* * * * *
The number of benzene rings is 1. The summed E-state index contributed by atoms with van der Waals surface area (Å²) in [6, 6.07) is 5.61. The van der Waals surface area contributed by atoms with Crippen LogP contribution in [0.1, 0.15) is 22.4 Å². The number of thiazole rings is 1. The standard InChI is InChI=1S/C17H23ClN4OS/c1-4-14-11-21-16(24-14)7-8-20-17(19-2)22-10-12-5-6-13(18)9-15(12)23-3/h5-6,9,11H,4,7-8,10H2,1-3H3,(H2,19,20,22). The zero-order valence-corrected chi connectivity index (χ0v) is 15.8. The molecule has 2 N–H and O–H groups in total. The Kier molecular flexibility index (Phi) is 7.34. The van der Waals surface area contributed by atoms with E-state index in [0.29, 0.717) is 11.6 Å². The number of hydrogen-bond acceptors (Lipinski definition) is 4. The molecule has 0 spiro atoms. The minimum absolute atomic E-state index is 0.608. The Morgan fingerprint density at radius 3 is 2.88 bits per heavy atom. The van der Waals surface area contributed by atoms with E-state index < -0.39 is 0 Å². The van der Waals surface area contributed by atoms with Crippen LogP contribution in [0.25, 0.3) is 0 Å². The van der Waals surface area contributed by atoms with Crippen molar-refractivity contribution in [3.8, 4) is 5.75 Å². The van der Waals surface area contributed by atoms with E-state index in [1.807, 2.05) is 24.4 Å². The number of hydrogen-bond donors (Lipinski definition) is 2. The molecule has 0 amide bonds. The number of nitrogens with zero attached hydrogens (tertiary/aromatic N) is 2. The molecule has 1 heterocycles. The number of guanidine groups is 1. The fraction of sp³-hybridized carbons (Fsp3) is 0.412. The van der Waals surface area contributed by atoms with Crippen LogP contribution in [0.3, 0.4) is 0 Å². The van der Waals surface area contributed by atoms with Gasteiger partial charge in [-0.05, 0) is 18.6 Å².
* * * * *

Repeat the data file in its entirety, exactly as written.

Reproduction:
The number of benzene rings is 1. The summed E-state index contributed by atoms with van der Waals surface area (Å²) in [6, 6.07) is 5.61. The van der Waals surface area contributed by atoms with Crippen LogP contribution in [0.1, 0.15) is 22.4 Å². The number of thiazole rings is 1. The standard InChI is InChI=1S/C17H23ClN4OS/c1-4-14-11-21-16(24-14)7-8-20-17(19-2)22-10-12-5-6-13(18)9-15(12)23-3/h5-6,9,11H,4,7-8,10H2,1-3H3,(H2,19,20,22). The zero-order valence-corrected chi connectivity index (χ0v) is 15.8. The molecule has 2 N–H and O–H groups in total. The Kier molecular flexibility index (Phi) is 7.34. The van der Waals surface area contributed by atoms with E-state index in [0.29, 0.717) is 11.6 Å². The number of hydrogen-bond acceptors (Lipinski definition) is 4. The molecule has 0 spiro atoms. The minimum absolute atomic E-state index is 0.608. The Morgan fingerprint density at radius 3 is 2.88 bits per heavy atom. The van der Waals surface area contributed by atoms with E-state index < -0.39 is 0 Å². The van der Waals surface area contributed by atoms with Crippen LogP contribution in [0.25, 0.3) is 0 Å². The van der Waals surface area contributed by atoms with Crippen molar-refractivity contribution in [3.8, 4) is 5.75 Å². The van der Waals surface area contributed by atoms with E-state index in [1.807, 2.05) is 24.4 Å². The number of hydrogen-bond donors (Lipinski definition) is 2. The molecule has 0 amide bonds. The number of nitrogens with zero attached hydrogens (tertiary/aromatic N) is 2. The molecule has 1 heterocycles. The number of guanidine groups is 1. The fraction of sp³-hybridized carbons (Fsp3) is 0.412. The van der Waals surface area contributed by atoms with Crippen LogP contribution in [0.3, 0.4) is 0 Å². The van der Waals surface area contributed by atoms with Gasteiger partial charge in [-0.05, 0) is 18.6 Å².